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Digital Archive International History Declassified

December 08, 1944

CONVERSATION BETWEEN GENERAL DE GAULLE AND MARSHAL STALIN FRIDAY 8 DECEMBER 1944

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    General de Gaulle discusses France's positions on the German question in terms of Germany's borders, disarmament, and alliances. De Gaulle insists that Germany's Western border should not extend past the Rhine and that the country should be disarmed militarily, economically, and morally. He argues that international alliances between the USSR and France should be multilayered, and should include some involvement United States. Stalin argues for the benefit of a tripartite pact between the USSR, France, and England. Stalin then describes a pact between the USSR and France to bolster Poland.
    "Conversation between General de Gaulle and Marshal Stalin Friday 8 December 1944," December 08, 1944, History and Public Policy Program Digital Archive, Documents Diplomatigues Francais, 1944, vol. 2 (3 septembre - 31 decembre), pp. 419-22. Translated by Scott Smith. http://digitalarchive.wilsoncenter.org/document/123309
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CONVERSATION BETWEEN

GENERAL DE GAULLE AND MARSHAL STALIN

Friday December 8, 1944

P.V.

Very Secret

French in attendance:

General de Gaulle

Mr. Bidault

Mr. Garreau

Soviets in attendance:

Marshal Stalin

Mr. Molotov

Mr. Bogomolov

General de Gaulle.--Up to this point we have discussed many things. The moment has come to express clearly our position on certain problems of capital importance for you and for us.

For us our main focus, the vital question, is the German question.

The problem of French security in regard to Germany is composed of three elements:

a. borders

b. disarmament

c. alliances

a. and b. As for the German borders, we have no objection to the eastern border being marked at the Oder and the Neisse.

As for Germany's western border, we consider it crucial that the German state or states exert no sovereignty, in any form, west of the Rhine.

Disarmament itself has three aspects: military, economic, and moral.

On the subject of economic disarmament, we will consider not only that heavy industry not be used--even in part--for armament with in Germany, but also that German sovereignty over the Ruhr Valley--with all its resources--should be taken away, placing the area under the control of an international regime, not only for administrative purposes but also to ensure the utilization of mines and factories for peace.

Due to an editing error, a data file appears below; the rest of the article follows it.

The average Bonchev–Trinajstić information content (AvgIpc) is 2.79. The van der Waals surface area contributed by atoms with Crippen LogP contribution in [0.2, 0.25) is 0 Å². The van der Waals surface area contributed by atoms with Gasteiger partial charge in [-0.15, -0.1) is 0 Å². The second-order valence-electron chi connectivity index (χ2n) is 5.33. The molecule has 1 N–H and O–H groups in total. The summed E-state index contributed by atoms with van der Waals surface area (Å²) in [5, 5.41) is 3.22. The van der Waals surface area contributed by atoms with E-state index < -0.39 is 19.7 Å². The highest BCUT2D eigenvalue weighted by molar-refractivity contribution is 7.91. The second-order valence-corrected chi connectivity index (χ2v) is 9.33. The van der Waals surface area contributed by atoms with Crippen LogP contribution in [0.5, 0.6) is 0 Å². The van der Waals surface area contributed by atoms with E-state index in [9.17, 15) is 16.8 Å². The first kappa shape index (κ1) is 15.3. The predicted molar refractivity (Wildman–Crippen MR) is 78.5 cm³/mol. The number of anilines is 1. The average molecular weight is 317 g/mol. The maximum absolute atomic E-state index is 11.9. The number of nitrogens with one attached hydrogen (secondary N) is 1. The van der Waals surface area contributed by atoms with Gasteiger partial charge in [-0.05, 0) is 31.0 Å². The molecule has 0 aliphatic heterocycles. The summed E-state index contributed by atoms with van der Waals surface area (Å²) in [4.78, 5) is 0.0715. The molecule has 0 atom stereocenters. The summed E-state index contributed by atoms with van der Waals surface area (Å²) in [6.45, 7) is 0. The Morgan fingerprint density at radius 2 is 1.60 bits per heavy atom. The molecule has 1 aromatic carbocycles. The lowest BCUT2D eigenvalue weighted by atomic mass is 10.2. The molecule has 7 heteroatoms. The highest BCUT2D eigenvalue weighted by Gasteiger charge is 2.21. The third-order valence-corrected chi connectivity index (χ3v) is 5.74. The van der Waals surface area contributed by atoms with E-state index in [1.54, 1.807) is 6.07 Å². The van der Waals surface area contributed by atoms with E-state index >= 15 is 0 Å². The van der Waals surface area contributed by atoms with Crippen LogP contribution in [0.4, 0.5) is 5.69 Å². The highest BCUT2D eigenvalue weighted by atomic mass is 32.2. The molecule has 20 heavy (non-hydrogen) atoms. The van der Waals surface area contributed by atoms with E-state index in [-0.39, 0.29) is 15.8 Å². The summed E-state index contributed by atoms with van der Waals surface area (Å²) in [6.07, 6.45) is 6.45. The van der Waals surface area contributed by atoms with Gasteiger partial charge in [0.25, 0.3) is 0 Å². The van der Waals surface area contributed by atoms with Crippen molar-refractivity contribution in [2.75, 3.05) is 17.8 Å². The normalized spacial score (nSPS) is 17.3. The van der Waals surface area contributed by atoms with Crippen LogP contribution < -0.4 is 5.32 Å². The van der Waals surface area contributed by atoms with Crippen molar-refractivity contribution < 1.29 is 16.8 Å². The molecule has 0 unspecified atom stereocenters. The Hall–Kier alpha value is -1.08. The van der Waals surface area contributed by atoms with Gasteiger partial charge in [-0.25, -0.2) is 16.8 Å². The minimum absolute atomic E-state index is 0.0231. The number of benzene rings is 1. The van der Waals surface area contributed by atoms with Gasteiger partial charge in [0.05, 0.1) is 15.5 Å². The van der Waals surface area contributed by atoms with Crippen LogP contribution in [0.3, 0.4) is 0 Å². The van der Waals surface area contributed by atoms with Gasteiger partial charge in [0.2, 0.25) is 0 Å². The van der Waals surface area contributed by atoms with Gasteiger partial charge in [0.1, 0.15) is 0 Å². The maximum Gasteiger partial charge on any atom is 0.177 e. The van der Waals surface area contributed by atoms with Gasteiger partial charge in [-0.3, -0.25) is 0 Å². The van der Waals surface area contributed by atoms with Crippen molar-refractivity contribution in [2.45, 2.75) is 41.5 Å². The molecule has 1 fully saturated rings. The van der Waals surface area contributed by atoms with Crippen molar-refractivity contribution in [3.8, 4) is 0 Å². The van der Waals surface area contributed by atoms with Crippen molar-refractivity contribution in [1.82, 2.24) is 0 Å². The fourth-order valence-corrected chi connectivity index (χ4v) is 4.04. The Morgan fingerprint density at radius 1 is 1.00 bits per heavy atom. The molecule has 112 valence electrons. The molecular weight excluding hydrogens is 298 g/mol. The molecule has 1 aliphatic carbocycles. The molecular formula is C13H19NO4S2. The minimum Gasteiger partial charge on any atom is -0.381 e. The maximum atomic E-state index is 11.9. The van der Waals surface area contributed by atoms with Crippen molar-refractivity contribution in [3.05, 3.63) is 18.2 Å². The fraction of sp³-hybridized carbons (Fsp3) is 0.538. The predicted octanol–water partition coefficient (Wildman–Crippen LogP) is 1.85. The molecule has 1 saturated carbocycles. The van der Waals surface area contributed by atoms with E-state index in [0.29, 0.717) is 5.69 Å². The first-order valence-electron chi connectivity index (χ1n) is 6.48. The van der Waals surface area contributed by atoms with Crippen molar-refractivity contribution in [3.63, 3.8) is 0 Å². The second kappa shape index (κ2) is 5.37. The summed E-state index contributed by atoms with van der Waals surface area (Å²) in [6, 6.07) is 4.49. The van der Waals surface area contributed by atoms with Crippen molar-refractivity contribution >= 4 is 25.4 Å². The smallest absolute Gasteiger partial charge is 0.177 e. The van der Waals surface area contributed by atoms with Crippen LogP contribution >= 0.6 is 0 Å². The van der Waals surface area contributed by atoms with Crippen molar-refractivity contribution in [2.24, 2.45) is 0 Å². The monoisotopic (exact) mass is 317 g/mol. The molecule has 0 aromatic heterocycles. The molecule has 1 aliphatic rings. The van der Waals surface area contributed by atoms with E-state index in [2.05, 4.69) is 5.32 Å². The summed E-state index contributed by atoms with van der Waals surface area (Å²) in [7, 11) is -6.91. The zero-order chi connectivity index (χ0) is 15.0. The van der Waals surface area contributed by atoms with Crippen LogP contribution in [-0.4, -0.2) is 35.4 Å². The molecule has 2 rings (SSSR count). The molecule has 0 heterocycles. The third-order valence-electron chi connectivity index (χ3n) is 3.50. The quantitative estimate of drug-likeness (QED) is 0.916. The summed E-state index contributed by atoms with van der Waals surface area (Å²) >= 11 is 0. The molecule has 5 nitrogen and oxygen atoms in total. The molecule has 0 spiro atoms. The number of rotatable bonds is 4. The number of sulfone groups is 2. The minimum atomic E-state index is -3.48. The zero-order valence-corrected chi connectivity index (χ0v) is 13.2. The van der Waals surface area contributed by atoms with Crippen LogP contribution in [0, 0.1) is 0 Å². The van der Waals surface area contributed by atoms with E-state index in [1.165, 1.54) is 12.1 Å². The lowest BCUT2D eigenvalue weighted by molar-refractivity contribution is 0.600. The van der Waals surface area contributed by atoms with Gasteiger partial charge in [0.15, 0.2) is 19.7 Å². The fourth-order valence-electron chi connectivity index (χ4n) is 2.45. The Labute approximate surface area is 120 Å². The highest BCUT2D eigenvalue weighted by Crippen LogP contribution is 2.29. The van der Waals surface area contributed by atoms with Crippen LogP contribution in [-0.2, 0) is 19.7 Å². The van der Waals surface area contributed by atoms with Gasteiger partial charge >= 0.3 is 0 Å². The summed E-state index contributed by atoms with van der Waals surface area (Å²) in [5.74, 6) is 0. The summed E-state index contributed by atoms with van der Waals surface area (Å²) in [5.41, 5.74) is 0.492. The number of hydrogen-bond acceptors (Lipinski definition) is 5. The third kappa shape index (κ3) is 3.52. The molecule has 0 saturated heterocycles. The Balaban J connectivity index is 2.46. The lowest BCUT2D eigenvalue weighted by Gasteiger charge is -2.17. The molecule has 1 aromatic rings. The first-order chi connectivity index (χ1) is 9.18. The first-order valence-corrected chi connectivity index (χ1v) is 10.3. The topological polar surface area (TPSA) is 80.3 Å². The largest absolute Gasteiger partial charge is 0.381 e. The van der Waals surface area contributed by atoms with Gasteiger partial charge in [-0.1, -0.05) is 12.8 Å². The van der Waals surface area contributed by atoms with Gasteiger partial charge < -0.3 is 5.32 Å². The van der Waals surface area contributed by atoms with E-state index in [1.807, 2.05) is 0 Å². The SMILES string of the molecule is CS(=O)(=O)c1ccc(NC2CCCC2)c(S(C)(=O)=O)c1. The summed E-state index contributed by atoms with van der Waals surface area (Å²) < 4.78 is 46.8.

This internationalization of the Ruhr could be in effect less difficult than one would think. Aside from several administrators, the population is composed almost exclusively of workers. They could be made into a cosmopolitan populous. There is already a fair number of foreign workers. Others could be made to come. The cosmopolitan nature of the Ruhr's population, to a certain extent, would facilitate the establishment of an international regime.

As for the southern German border, we believe that it is necessary to return the Sudetenland to the Czechoslovaks and make Austria a free and independent country.

As for Germany itself, we have no preconceptions. We shall see.

c. We now arrive at the topic of alliances. There are two big countries who, because of their geographic positions, are particularly exposed to German aggression: France and the USSR.

Furthermore, these are the only two countries that, because of the nature of things, always have and will maintain large armies. In Great Britain the permanent army is and will always be an object for discussion; both here and in France, the army is an institution.

Because of the nature of things it is natural for us to be allies in the first place, in a way that enables us to act preventively and to respond immediately. We are the only two countries who can do this. If we are associated in such a way, the other states of Europe--for example, the Balkan states-will not be able to go to the other side because we will be the strongest.

In the French point of view, the Franco-Soviet alliance comes in first place.

As for Great Britain, history--above all the twenty years that separated the two wars—shows that it is very hindered from acting preventively and immediately. First, this is because of its geographic position. All other British actions are dependent upon concord with its dominions. They are very remote: they are not directly threatened and they have diverging interests. For all these reasons it is difficult for Great Britain to take preventive measures or immediate measures in the case of conflict.

This is why in 1914 Great Britain hesitated before entering the war. It only acted because